Tactical Fitness with Stew Smith: Finding Time and Starting Out

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A soldier swims laps in Iraq.
A soldier swims laps with several friends at the Turner Indoor Pool at Logistical Support Area Anaconda in Iraq, Feb. 27, 2006. (Sgt. Jason Mikeworth/207th Public Affairs Detachment)

Stew Smith, Military.com's tactical fitness expert, answers three emails during this week's Ask Stew mailbag. 

1. A college student prepares for a special-ops career.

So I just started the first week of your AF Combat Rescue Officer workout program. I have to say, I thought I was in shape, but this is tough! Love it!  

First, how important is nutrition when doing your program? I know eating healthy is important, but do I need to be eating no junk food at all?  

With a crazy schedule complete with work, school and family stress, nutrition is more important than when you're not working out. It is critical to your success, and so is sleep. Otherwise, you never will be able to recover properly. All of these, not just nutrition, are very important for performance.

Second, as of right now I'm in college, in ROTC, have a job and a pregnant wife. I saw on your workout plan that you said you can split up the workouts, but you suggest that people get it all done in the same day.  

Do you have any suggestions for someone like myself who has very little time to work in all of the workouts? Between the running, rucking, swimming, travel time and the workout itself, it can take me close to two hours to complete it all. Again, thank you very much for the tough workout and the insight! Thanks, Dave

I would break the workouts into two sessions. Maybe get your PT/lift in the morning or run if that is easier. Then do what is left either at lunch, between classes or in the evening. We always had to do two-a-days in college, as some of these Special Ops prep workouts take two hours or more.

And when you have to skip some longer workouts, move some of the longer events to the weekend.

2. Getting back in the pool again.

Stew, I have been powerlifting and rucking for more than a year now and thinking of giving my legs a break and adding swimming this winter. Any recommendations on strokes and start-up distances? My lungs are OK but not in swim shape. Thanks, Scott.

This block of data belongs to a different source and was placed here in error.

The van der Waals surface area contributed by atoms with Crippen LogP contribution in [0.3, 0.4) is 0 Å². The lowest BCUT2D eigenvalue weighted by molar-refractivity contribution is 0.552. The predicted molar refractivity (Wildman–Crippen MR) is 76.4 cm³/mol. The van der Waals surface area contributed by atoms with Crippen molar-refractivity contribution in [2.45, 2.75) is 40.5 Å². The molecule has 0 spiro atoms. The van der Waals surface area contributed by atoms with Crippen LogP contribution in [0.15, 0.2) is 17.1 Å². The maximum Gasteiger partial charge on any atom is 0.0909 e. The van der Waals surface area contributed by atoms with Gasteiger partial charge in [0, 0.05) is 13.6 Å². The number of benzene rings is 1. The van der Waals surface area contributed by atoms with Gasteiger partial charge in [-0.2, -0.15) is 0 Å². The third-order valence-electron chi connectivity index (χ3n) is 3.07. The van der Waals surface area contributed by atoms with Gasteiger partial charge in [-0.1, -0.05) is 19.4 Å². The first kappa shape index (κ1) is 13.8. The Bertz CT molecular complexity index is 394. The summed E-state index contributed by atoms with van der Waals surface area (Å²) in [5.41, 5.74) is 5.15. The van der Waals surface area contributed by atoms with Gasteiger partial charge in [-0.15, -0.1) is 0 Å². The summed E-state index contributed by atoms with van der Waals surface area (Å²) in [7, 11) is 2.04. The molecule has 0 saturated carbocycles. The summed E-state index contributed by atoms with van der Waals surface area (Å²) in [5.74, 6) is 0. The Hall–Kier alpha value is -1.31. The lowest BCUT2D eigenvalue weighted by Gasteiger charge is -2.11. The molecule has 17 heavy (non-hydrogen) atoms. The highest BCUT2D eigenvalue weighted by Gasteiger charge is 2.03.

I would get in the pool and give it a test. See how far you can swim, using any or all of the strokes you know without stopping. If you actually do pretty well and can get 400-500 meters without stopping, try doing a reverse pyramid of distance for starters so each set gets easier.

Your workout will look like this: 400 meters, rest one minute; 300 meters, rest one minute; 200 meters, rest one minute; 100 meters, rest one minute. This swim totals 1,000 meters and is a good starting point.

If you only get 100 meters or less before you have to stop, try doing super sets of that distance for 5-10 sets with a 30- to 60-second rest interval. For instance, if you only can get 100 meters, set the workout up as follows:

Repeat 5-10 times

  • Swim 100 meters
  • Rest 30-60 seconds

Both workouts start off slowly and total 500-1,000 meters of swim time, but for someone who has not swum in a while, you will feel it. But you will progress quickly if you do these workouts 3-4 days a week, adding as much distance as you can handle each day.

3. Post heart bypass, a running goal turns to a rowing goal.

I'm 64. After recovering from a heart attack and triple bypass in 2010, I set passing the U.S. Army fitness test as a recovery goal. I chose this because it was calibrated for my age, simple and seemed both challenging and feasible. After several months of strength training, I passed the push-up/sit-up tests. Though I was, at best, about a few minutes (22 minutes) off the minimum two-mile run of 19:50. But over two running seasons, I ended up with injuries that stopped my running workouts. 

Although nothing compares with running, I like rowing machines. So I want to figure out what rowing time/distance would be comparable to a minimum pass of the APFT two-mile run, calibrated for my age, so I can meet my goal on a rowing machine. Any suggestions you might have about this would be greatly appreciated. 

First of all, great job on making and sticking to fun and challenging fitness goals. They help keep you focused. Running can be hard on the body, so mixing in some non-impact options is always a smart idea. I would row the time it takes you to run two miles, so shoot for 20-22 minutes and see how far you get on the rower.

The machine should have a range of 300-400 calories burned at this distance with moderate effort on your part. This also happens to be a rough estimate of how many calories you would burn on your two-mile run. Note your distance and focus your progressions on going farther each workout per 20-22 minutes of work on the rower.  Work on a goal of making that distance you started with 22 minutes to under 20 minutes. Should be a fun challenge for you.

Stew

Stew Smith is a former Navy SEAL and fitness author certified as a Strength and Conditioning Specialist (CSCS) with the National Strength and Conditioning Association. Visit his Fitness eBook store if you're looking to start a workout program to create a healthy lifestyle. Send your fitness questions to stew@stewsmith.com.

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